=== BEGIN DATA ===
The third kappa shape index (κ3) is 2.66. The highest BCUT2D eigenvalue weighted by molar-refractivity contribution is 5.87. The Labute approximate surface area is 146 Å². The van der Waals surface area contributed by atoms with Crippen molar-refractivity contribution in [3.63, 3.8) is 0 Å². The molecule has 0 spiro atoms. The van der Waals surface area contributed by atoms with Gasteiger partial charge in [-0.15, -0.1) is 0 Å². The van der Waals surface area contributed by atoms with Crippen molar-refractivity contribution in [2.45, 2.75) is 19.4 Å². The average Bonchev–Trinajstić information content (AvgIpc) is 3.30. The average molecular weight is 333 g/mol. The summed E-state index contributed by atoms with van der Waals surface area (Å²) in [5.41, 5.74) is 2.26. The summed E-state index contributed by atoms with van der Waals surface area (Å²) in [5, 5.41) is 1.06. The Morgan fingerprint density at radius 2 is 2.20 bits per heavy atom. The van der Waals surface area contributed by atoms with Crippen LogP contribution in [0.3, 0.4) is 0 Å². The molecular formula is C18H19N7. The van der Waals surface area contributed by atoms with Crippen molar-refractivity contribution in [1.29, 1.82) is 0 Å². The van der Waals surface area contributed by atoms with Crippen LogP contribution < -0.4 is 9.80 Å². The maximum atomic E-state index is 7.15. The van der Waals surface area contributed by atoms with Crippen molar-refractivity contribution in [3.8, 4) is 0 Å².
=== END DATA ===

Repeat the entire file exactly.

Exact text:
The third kappa shape index (κ3) is 2.66. The highest BCUT2D eigenvalue weighted by molar-refractivity contribution is 5.87. The Labute approximate surface area is 146 Å². The van der Waals surface area contributed by atoms with Crippen molar-refractivity contribution in [3.63, 3.8) is 0 Å². The molecule has 0 spiro atoms. The van der Waals surface area contributed by atoms with Gasteiger partial charge in [-0.15, -0.1) is 0 Å². The van der Waals surface area contributed by atoms with Crippen molar-refractivity contribution in [2.45, 2.75) is 19.4 Å². The average Bonchev–Trinajstić information content (AvgIpc) is 3.30. The average molecular weight is 333 g/mol. The summed E-state index contributed by atoms with van der Waals surface area (Å²) in [5.41, 5.74) is 2.26. The summed E-state index contributed by atoms with van der Waals surface area (Å²) in [5, 5.41) is 1.06. The Morgan fingerprint density at radius 2 is 2.20 bits per heavy atom. The van der Waals surface area contributed by atoms with Crippen LogP contribution in [0.3, 0.4) is 0 Å². The molecular formula is C18H19N7. The van der Waals surface area contributed by atoms with Crippen molar-refractivity contribution in [1.29, 1.82) is 0 Å². The van der Waals surface area contributed by atoms with Crippen LogP contribution < -0.4 is 9.80 Å². The maximum atomic E-state index is 7.15. The van der Waals surface area contributed by atoms with Crippen molar-refractivity contribution in [3.8, 4) is 0 Å².